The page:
When, in 1982 as a 17-year-old, I first heard The Lexicon of Love, the debut album recorded by British New Romantic band ABC, I was immediately swept into a new world of music. It was pop theatrics (a little bit Bowie), vocally dramatic (a little bit West End show or Sinatra) and a highly polished production (very much a new bombastic studio sound by producer Trevor Horn). And yet it was a recognizable place for me; I had grown up in a home with a mother who played show tunes, a father who played Frank Sinatra and sisters who played David Bowie. But it was a totally new sound and became an exciting new world for me and my friends to explore.
I had just started a training course at the local university radio station and was learning how to operate the studio at the same time as discovering this new wave of British music—heavenly sounds to spin while twiddling with the new machinery. Fast forward to modern day Tokyo, where I meet and interview—for the first time—Martin Fry, lead vocalist of ABC, before one of their shows. We chat about this new world of music.
Fry was delighted to be back in Japan, and surprised it had taken him so long to return since the huge success of ABC in the early ’80s. He noted the shiny cleanliness, newness and design aesthetic of the city saying that he loved being somewhere with such “faith in the future”.
In the moment
One of his standout memories of an early trip to Tokyo was seeing Ryuichi Sakamoto, legendary Japanese musician and founding member of electronic pioneers YMO—Yellow Magic Orchestra—and Grace Jones in the front row of the audience.
Sakamoto was so impressed by ABC’s drummer David Palmer that he asked him to join YMO on tour the following year. Fry quipped, “Yeah he nicked our drummer! But David and I are really good friends and it was the musical journey he had to take”. He added that Japan can also steal one’s heart: “It’s great to be back and a real privilege to stand on stage and play”.
I wondered whether it was intimidating to have other big name artists attending your shows. “A couple of times. Stevie Wonder came to a show, and Andy Warhol. But the most intimidating time would have been when David Bowie came to a show. Nobody told me, they let him stand and watch the show in the wings. I would have freaked if I’d known Bowie was there at Hammersmith Odeon”.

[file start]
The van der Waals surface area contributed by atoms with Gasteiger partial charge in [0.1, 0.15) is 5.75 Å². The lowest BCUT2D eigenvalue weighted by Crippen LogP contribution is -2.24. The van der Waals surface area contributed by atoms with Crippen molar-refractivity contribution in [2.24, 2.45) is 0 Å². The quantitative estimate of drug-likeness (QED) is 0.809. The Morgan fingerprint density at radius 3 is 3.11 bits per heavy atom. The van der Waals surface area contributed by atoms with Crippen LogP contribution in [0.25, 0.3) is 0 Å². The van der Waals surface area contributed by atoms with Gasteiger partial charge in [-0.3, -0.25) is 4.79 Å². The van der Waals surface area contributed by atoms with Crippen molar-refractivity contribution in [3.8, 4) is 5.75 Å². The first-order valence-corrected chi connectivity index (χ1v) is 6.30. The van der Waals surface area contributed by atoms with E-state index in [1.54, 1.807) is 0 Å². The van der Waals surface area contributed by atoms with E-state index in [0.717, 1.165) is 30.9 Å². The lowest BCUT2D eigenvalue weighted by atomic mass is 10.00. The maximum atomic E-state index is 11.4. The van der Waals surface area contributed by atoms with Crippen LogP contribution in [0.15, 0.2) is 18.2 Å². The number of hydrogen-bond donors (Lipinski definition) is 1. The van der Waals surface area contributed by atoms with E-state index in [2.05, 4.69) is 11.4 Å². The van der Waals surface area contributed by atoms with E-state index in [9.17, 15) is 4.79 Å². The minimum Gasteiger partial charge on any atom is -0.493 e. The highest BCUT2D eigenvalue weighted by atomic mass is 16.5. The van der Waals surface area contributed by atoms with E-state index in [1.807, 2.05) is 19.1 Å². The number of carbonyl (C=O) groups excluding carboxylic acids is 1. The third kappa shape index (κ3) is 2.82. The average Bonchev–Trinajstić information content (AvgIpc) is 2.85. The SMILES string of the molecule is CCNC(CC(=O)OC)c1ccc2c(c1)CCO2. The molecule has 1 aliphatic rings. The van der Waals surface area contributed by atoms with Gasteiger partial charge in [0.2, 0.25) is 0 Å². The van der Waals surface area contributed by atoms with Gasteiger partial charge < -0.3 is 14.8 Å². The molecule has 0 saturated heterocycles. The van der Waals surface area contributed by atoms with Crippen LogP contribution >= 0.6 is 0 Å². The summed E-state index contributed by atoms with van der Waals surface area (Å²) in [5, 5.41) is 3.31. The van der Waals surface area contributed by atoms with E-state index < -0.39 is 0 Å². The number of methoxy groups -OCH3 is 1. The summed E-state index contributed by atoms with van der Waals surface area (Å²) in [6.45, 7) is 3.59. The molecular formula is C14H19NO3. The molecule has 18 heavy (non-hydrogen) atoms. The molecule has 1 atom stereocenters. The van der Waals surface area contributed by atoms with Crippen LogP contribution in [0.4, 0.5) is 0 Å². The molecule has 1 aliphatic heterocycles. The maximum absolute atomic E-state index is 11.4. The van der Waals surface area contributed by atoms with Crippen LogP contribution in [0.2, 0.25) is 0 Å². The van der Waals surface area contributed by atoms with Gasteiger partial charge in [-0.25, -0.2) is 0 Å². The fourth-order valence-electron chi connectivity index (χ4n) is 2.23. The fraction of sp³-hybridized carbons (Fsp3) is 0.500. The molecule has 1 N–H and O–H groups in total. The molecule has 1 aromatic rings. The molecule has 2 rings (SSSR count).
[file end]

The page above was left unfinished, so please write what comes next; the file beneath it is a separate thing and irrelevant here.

But entertainment is bigger than nerves. As Fry put it, “When you get up on stage you’ve got to create that magic. On stage it’s very much just in the moment”. Young people creating their own magical world to disappear into was a key part of the New Romantic scene, which spawned some of the biggest names in British music, including Culture Club, Duran Duran and Spandau Ballet.
ABC’s The Lexicon of Love album was produced with the spirit of the times. “The moment was right, we wanted to do something that was Sinatra and electronic and very old fashioned at the same time. Rock and roll was all leather trousers at that point. It was coming out of punk rock.
“I had lived through The Sex Pistols and The Clash and The Subway Sect and Siouxsie and the Banshees—she was so stylish—but we wanted to take the music in a different style, in a different direction, which at the time is what was done by a lot of other bands, such as Depeche Mode, The Smiths and The Human League. Those bands were working in a different way and we were the same.
“I think what I like to do is take ideas from other sources and pack them in a pop song. I suppose it is theatrical, but it is built upon artifice and real feelings as well. You kind of create your own world definitely”.
I wasn’t the only person whose musical imagination was lit up by this new world, because The Lexicon Of Love went straight to number one on the British album chart in July 1982. It was a defining moment for Fry. If music were a contest you could say ABC knocked Roxy Music off the top spot, but perhaps out of respect for his idol, Fry says he was thrilled that ABC “followed” Bryan Ferry and Roxy Music’s Avalon album to number one.
Fry is openly grateful for the success he has had and the joy music brings to people. He doesn’t wallow in the ’80s, because some of his greatest musical moments have taken place more recently, including performing at the Royal Albert Hall in London with full orchestra in 2009, and at a festival which 40,000 people attended in a field in Europe.
Having being diagnosed with Hodgkin’s lymphoma in 1986, and subsequently having undergone treatment, his good fortune is not lost on him. He quoted the Pet Shop Boys lyrics, “what have I done to deserve this”, to reflect his thanks. “You never ever factored in at all that you’d still be around and in a position to play your music”, he added.
I always discuss with musicians the power of music, and ask if it was music that got Fry through the difficult times.
“Totally. There’s a song we do called When Smokey Sings, which is about how therapeutic music can be. Where do you turn to when you’re having a really tough time? You do turn to music; everybody does. That’s what your soul is all about, I guess”.
There’s nothing more thrilling than discovering new music that hits the soul and takes you to a different place, and sometimes it’s still exhilarating to listen to a favourite discovery from your teens that immediately transports you to a familiar world you call your own.